Russia's natural resources extend far beyond petroleum products, minerals, and lumber. One of its greatest assests are the large expanses of nature - ranging from remote mountain wildernesses to swampy bogs to small dying villages.
Igor Shpilenok is a nature photographer and wildlife preservationist who lives in the Bryansk region. Igor founded the Bryansky Les Zapovednik and acted as its director for 11 years. He and his wife, Laura Williams, work as a writer-photographer team, bringing attention to rural life in Russia and to promote protected wildlife areas within Russia. Their focus is on "Russia’s system of protected areas, consisting of 100 zapovedniks (strict nature reserves) and 35 national parks".
You might also know Igor and Laura's work from Russian Life magazine, where they have had several articles (and photographs) about their life in the village of Chukhrai and travels in Kamchatka. Laura has written articles for other magazines and journals as well regarding Russia's natural resources (excerpt from E magazine article Russia's Global Treasure below):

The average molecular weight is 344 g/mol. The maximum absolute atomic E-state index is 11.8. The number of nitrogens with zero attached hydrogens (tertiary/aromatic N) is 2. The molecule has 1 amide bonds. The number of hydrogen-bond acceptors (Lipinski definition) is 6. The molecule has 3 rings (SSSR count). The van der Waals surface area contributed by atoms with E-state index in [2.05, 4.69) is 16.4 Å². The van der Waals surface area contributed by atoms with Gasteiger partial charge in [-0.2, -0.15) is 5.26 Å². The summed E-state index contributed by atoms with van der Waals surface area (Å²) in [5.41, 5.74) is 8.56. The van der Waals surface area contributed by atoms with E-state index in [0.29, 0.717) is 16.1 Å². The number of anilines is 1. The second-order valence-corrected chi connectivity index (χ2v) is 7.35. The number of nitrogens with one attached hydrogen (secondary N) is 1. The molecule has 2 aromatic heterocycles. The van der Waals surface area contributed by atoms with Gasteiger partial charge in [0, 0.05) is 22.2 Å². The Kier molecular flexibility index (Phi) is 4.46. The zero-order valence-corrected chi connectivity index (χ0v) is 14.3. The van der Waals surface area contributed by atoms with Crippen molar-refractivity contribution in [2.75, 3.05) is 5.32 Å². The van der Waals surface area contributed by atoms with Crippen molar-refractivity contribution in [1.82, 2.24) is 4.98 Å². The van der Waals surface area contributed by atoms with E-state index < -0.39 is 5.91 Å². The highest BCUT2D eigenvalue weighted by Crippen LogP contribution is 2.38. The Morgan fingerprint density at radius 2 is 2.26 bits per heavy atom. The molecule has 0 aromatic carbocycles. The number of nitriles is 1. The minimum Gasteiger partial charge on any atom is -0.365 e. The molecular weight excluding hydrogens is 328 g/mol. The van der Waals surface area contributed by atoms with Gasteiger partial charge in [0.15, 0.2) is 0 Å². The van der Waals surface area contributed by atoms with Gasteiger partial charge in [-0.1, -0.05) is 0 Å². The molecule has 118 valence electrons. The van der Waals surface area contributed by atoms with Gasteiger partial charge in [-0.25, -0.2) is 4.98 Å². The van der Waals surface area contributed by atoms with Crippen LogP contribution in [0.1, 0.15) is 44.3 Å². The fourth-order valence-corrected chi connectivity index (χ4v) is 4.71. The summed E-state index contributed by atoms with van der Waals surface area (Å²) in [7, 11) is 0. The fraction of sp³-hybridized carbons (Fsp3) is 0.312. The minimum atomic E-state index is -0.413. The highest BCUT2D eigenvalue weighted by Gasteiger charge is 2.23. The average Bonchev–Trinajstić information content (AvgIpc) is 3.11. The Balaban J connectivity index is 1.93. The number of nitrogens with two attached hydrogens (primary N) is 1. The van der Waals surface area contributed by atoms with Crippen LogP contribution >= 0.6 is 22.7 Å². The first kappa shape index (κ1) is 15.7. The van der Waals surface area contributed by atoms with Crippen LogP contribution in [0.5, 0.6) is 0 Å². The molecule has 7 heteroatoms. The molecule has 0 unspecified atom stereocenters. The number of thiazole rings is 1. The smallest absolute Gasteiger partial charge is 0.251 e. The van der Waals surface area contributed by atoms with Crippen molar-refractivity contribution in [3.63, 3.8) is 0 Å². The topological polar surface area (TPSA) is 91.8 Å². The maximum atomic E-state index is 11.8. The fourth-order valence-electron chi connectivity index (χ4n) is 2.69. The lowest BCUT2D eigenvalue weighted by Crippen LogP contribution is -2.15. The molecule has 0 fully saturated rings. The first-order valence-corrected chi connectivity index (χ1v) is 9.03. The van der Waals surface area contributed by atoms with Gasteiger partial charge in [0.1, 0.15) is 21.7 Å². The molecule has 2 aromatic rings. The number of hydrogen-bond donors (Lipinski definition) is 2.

When most Americans think of Russian nature, they think of environmental catastrophe--Chernobyl, oil spills, pollution. Yet Russia, with one-eighth of the Earth's land area, has one of the world's premiere systems of strictly protected areas, called "zapovedniks." Few people outside Russia know of the system or its important part in sustaining the global ecological balance. Large tracts of virgin forest play a role in global ecology comparable to rain forests. Intact areas of wilderness allow large-scale animal migrations. Scientific data long collected in the zapovednik system could shed light on global climate change and ecological trends.